SPECIAL REPORT: Optimism in the Central Valley as cases begin to drop

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All this week KCBS Radio is examining how the pandemic is affecting the people who harvest and process food in the Central Valley.

In part one, a nonprofit manager pivoted his organization when needs changed drastically. In part two, workers speak out about high-risk conditions on the job. In part three, people who risk their lives to pick our fruit still struggle to make ends meet. In part four, school closures put extra pressure on farmworker families.

In the final part of this special series, Kathy Novak reports on an eye-catching display on the side of the road.

Riding along with Armando Valdez, who is delivering donations to farmworkers communities in Fresno county, we pass a spectacle on the side of the highway: 13-foot portraits of farmworkers wearing face coverings, with messages in Spanish that read "Wear a Mask" and "Save Lives."

They were commissioned by the manager of Terra Nova Ranch, Don Cameron, who had them modeled off photos of his employees.

"It’s been amazing because we’ve seen a lot of the farmworkers going to work stopping and taking their picture with them," he told KCBS Radio.

Those selfies can help spread awareness.

"Early on, I think that piece was missing," he said. "I think the public education for the Latino community was somewhat lacking."

A few months ago, he had the feeling a COVID-19 surge was on the way to the San Joaquin Valley. "We tested all of our employees. We found that we had three asymptomatic people here."

By the end of July, with positivity rates nearing 18% in some counties, the governor named the region a COVID-19 hotspot. He sent in strike teams and invested $52 million, promising to improve isolation, testing and quarantine.

Cameron sits on the Governor’s task force.

"I think we’ve turned the corner," he said. "I really feel optimistic. We’ve seen our cases drop."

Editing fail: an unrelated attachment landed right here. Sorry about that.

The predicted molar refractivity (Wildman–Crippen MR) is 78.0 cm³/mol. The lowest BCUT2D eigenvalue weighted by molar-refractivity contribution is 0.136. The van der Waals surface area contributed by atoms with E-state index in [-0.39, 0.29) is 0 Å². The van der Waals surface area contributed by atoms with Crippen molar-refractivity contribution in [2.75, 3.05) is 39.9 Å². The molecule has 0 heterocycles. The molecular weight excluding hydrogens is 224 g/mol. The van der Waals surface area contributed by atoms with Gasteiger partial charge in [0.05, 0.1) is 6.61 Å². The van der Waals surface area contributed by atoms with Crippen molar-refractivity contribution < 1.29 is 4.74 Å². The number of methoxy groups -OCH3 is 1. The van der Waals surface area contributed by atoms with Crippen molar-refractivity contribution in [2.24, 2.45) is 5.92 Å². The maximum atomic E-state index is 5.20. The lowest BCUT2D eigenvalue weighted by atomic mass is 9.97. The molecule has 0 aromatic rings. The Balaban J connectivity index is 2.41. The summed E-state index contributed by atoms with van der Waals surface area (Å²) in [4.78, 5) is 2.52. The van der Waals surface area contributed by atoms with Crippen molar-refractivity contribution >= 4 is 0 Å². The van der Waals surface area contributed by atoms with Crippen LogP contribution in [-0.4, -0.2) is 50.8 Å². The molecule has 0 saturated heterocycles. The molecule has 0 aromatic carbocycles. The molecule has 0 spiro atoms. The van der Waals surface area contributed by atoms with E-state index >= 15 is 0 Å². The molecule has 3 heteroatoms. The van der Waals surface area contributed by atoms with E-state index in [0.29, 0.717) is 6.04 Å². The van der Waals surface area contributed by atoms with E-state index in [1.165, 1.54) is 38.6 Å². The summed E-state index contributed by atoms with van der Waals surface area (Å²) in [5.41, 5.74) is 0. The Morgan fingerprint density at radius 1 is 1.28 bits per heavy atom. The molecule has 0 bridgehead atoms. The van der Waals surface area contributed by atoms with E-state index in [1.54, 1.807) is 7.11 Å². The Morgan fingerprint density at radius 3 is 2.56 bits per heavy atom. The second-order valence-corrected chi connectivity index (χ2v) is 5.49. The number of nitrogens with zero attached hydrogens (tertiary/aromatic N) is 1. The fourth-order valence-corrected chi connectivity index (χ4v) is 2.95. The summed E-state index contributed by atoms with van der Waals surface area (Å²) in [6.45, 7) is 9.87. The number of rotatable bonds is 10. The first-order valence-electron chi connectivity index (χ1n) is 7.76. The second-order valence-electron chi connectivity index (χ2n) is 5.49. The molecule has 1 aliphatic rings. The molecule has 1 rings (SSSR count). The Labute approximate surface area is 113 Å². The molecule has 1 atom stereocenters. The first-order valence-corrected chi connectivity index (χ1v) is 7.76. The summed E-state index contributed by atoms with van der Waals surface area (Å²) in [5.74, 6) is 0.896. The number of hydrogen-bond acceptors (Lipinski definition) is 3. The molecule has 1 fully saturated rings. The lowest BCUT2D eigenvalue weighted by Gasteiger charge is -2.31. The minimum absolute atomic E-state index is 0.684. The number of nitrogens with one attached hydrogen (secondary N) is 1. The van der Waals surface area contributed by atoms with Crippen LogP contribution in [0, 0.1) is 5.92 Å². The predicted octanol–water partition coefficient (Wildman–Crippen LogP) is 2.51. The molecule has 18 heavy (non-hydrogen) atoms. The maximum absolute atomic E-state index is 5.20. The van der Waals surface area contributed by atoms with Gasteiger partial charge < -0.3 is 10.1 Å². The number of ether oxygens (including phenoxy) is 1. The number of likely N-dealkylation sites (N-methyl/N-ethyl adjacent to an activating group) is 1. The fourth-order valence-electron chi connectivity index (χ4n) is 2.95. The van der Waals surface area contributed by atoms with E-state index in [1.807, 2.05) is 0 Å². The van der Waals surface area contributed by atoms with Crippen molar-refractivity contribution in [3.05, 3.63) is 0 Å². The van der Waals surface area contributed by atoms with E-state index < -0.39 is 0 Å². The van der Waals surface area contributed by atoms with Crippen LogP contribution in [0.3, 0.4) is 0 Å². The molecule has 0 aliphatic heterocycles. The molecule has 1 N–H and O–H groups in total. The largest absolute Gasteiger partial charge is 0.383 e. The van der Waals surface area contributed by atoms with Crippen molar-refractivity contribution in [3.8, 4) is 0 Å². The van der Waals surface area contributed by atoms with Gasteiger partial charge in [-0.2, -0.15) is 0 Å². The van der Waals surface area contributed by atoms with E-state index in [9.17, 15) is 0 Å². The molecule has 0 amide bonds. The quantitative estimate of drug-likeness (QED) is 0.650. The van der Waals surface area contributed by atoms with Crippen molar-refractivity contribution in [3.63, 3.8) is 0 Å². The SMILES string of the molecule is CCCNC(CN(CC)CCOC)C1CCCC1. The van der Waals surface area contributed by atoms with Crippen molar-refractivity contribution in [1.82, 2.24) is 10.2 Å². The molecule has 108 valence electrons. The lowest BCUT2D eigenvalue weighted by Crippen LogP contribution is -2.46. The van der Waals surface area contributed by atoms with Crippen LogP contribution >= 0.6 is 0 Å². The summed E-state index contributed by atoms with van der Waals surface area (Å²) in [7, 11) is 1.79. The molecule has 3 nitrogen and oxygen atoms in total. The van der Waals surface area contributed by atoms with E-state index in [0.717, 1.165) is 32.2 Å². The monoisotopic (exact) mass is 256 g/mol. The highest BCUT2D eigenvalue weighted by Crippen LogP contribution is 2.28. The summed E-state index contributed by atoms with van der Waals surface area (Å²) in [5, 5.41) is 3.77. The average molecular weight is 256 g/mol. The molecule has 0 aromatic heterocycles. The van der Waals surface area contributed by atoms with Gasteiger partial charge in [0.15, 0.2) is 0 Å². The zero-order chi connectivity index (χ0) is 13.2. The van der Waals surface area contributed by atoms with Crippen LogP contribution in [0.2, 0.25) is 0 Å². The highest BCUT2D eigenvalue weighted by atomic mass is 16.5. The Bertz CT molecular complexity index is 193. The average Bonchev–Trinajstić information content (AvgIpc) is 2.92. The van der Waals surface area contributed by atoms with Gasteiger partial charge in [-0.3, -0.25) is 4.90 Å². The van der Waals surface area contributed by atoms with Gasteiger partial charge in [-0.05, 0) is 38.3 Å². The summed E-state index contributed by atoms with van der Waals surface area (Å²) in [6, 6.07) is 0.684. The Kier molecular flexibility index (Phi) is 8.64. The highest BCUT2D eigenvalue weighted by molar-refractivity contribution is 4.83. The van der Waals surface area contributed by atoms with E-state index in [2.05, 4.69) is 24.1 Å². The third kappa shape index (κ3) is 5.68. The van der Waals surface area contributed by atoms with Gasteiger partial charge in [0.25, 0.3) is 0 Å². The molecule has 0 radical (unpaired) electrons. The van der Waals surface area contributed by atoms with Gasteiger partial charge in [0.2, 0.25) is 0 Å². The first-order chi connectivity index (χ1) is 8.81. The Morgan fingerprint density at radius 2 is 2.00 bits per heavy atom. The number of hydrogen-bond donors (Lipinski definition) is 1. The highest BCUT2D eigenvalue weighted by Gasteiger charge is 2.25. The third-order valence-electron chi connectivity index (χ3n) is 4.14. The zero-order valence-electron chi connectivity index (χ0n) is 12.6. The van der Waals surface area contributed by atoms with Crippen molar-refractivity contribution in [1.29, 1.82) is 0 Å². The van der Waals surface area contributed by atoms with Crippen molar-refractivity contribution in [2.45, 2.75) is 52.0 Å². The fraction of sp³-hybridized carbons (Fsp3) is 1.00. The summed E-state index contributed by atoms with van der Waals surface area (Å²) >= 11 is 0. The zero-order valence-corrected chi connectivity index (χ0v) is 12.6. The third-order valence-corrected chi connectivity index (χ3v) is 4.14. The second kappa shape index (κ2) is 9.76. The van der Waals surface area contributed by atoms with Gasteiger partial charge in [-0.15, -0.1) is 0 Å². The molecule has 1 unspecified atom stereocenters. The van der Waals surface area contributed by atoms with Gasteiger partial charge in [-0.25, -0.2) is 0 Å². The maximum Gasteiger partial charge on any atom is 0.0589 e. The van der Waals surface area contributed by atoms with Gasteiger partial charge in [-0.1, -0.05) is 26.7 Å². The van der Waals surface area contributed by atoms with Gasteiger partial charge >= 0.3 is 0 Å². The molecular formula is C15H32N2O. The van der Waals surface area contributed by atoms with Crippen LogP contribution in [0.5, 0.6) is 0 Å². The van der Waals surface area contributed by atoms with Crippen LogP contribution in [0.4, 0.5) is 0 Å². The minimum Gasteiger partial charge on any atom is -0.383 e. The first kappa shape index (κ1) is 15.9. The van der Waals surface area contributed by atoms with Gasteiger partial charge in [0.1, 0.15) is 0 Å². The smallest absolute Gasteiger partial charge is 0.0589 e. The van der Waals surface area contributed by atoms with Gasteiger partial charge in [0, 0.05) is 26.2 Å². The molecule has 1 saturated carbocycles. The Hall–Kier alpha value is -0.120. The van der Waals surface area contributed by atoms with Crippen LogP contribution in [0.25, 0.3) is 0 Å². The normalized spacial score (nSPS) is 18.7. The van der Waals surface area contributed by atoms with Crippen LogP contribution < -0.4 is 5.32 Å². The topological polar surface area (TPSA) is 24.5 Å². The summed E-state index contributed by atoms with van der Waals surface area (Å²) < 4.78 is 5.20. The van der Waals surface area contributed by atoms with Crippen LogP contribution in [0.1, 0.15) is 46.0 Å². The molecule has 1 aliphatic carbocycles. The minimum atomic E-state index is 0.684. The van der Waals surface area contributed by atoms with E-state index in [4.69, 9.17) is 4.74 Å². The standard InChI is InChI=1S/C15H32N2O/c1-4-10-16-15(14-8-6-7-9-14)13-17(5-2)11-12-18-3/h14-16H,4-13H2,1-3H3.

New services are also available, including through the Healthy Harvest program, which provides hotel rooms for farmworkers who need to quarantine.

Misty Gattie-Blanco, Sanctuary Director for the Fresno Economic Opportunities Commission, told KCBS Radio: "Large families tend to congregate together in our rural communities…our concern is with COVID-19 you want to be able to quarantine and I just don’t think that’s possible for someone living with eight to 10 family members. It’s hard enough when you’re living with two to three family members. So, providing that support for the hotels, I think, is crucial."

She said food, transportation and other support are also provided.

Valdez, who has been checking up on farmworker families since April, thinks the help is not coming quickly enough. "The city, county officials and state officials are just taking their time in implementing what they are promising to do."

So, he is doing what he can to help families directly, using money from donations to his center and a grant from the Latino Community Foundation.

As for Don Cameron, he is keeping up strict mask-wearing protocols on his farm, writing employees up for non-compliance. "We made it to where it was a way of life here," he explained. "And now you see them driving in a tractor by themselves with a mask on."

Nayamin Martinez, Director of the Central California Environmental Justice Network, said many of the people still not wearing masks live near her in the wealthy suburbs of Fresno.

"If I would go and take a walk, I was the only one wearing a mask because people believe that this is a hoax," she told KCBS Radio.

She added farmworkers on the frontlines deserve to be thanked, just like doctors and nurses.

"Of course they are essential workers and my hat gets off to them because they did a wonderful job keeping us safe," she said of healthcare workers. "But, at the same time, it’s like, they were not the only ones who were working all along the pandemic. The farmworkers did, and none of them received this treatment of ‘heroes’ or even recognition for their work."

That recognition is part of what is behind those personalized cutouts.

"We wanted to really send the message to the community that we cared, we want them safe," said Cameron, "And we don’t want them to get COVID."